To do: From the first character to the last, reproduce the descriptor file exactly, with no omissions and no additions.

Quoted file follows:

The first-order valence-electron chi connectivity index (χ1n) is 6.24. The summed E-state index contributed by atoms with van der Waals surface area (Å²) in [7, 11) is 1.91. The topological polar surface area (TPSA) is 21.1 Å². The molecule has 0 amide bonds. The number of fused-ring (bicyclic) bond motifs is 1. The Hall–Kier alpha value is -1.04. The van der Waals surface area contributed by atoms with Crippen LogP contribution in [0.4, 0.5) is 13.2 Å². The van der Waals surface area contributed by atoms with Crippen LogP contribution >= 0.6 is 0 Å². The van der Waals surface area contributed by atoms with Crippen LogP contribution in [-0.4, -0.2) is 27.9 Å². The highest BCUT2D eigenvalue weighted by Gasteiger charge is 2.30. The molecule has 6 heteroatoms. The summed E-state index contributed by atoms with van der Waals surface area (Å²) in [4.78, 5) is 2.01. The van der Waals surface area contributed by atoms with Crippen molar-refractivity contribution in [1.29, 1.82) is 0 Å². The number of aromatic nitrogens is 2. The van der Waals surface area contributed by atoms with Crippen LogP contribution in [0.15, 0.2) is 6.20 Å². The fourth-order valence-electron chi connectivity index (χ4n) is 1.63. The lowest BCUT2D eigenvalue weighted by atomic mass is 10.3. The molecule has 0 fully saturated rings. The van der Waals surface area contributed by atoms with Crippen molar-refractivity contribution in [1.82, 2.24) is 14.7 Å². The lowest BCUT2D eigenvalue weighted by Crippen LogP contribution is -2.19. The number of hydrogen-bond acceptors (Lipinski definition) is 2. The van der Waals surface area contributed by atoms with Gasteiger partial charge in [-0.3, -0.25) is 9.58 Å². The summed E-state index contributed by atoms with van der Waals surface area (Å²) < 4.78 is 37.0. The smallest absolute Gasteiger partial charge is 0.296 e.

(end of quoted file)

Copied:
The first-order valence-electron chi connectivity index (χ1n) is 6.24. The summed E-state index contributed by atoms with van der Waals surface area (Å²) in [7, 11) is 1.91. The topological polar surface area (TPSA) is 21.1 Å². The molecule has 0 amide bonds. The number of fused-ring (bicyclic) bond motifs is 1. The Hall–Kier alpha value is -1.04. The van der Waals surface area contributed by atoms with Crippen LogP contribution in [0.4, 0.5) is 13.2 Å². The van der Waals surface area contributed by atoms with Crippen LogP contribution >= 0.6 is 0 Å². The van der Waals surface area contributed by atoms with Crippen LogP contribution in [-0.4, -0.2) is 27.9 Å². The highest BCUT2D eigenvalue weighted by Gasteiger charge is 2.30. The molecule has 6 heteroatoms. The summed E-state index contributed by atoms with van der Waals surface area (Å²) in [4.78, 5) is 2.01. The van der Waals surface area contributed by atoms with Crippen molar-refractivity contribution in [1.29, 1.82) is 0 Å². The number of aromatic nitrogens is 2. The van der Waals surface area contributed by atoms with Crippen LogP contribution in [0.15, 0.2) is 6.20 Å². The fourth-order valence-electron chi connectivity index (χ4n) is 1.63. The lowest BCUT2D eigenvalue weighted by atomic mass is 10.3. The molecule has 0 fully saturated rings. The van der Waals surface area contributed by atoms with Crippen molar-refractivity contribution in [1.82, 2.24) is 14.7 Å². The lowest BCUT2D eigenvalue weighted by Crippen LogP contribution is -2.19. The number of hydrogen-bond acceptors (Lipinski definition) is 2. The van der Waals surface area contributed by atoms with Gasteiger partial charge in [-0.3, -0.25) is 9.58 Å². The summed E-state index contributed by atoms with van der Waals surface area (Å²) < 4.78 is 37.0. The smallest absolute Gasteiger partial charge is 0.296 e.